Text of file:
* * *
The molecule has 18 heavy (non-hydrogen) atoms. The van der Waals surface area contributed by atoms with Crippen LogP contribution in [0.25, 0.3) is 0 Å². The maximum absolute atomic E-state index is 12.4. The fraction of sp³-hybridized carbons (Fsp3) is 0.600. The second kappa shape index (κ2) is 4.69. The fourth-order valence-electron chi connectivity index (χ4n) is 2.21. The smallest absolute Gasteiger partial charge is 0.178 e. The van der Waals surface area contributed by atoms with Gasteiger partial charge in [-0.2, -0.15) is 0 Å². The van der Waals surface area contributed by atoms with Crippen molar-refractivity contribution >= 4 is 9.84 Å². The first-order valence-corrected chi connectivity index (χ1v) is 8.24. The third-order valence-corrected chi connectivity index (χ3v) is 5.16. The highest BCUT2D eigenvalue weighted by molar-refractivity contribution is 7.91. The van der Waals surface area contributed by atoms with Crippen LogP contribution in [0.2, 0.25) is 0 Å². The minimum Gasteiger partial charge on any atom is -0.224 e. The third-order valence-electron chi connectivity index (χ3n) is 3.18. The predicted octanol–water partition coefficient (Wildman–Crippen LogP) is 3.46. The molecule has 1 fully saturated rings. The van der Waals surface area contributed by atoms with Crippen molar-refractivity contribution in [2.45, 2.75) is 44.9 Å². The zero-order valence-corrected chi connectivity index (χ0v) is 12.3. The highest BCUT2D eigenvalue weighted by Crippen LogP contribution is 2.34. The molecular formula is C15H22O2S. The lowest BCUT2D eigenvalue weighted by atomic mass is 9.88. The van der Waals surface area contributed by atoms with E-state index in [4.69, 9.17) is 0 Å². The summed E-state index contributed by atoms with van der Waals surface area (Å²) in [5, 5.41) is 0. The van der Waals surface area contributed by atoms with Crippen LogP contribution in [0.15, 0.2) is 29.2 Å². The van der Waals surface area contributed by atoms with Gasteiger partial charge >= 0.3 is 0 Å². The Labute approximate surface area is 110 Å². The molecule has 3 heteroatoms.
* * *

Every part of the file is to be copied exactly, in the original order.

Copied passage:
The molecule has 18 heavy (non-hydrogen) atoms. The van der Waals surface area contributed by atoms with Crippen LogP contribution in [0.25, 0.3) is 0 Å². The maximum absolute atomic E-state index is 12.4. The fraction of sp³-hybridized carbons (Fsp3) is 0.600. The second kappa shape index (κ2) is 4.69. The fourth-order valence-electron chi connectivity index (χ4n) is 2.21. The smallest absolute Gasteiger partial charge is 0.178 e. The van der Waals surface area contributed by atoms with Gasteiger partial charge in [-0.2, -0.15) is 0 Å². The van der Waals surface area contributed by atoms with Crippen molar-refractivity contribution >= 4 is 9.84 Å². The first-order valence-corrected chi connectivity index (χ1v) is 8.24. The third-order valence-corrected chi connectivity index (χ3v) is 5.16. The highest BCUT2D eigenvalue weighted by molar-refractivity contribution is 7.91. The van der Waals surface area contributed by atoms with Crippen LogP contribution in [0.2, 0.25) is 0 Å². The minimum Gasteiger partial charge on any atom is -0.224 e. The third-order valence-electron chi connectivity index (χ3n) is 3.18. The predicted octanol–water partition coefficient (Wildman–Crippen LogP) is 3.46. The molecule has 1 fully saturated rings. The van der Waals surface area contributed by atoms with Crippen molar-refractivity contribution in [2.45, 2.75) is 44.9 Å². The zero-order valence-corrected chi connectivity index (χ0v) is 12.3. The highest BCUT2D eigenvalue weighted by Crippen LogP contribution is 2.34. The molecular formula is C15H22O2S. The lowest BCUT2D eigenvalue weighted by atomic mass is 9.88. The van der Waals surface area contributed by atoms with E-state index in [4.69, 9.17) is 0 Å². The summed E-state index contributed by atoms with van der Waals surface area (Å²) in [5, 5.41) is 0. The van der Waals surface area contributed by atoms with Crippen LogP contribution in [0.15, 0.2) is 29.2 Å². The van der Waals surface area contributed by atoms with Gasteiger partial charge >= 0.3 is 0 Å². The Labute approximate surface area is 110 Å². The molecule has 3 heteroatoms.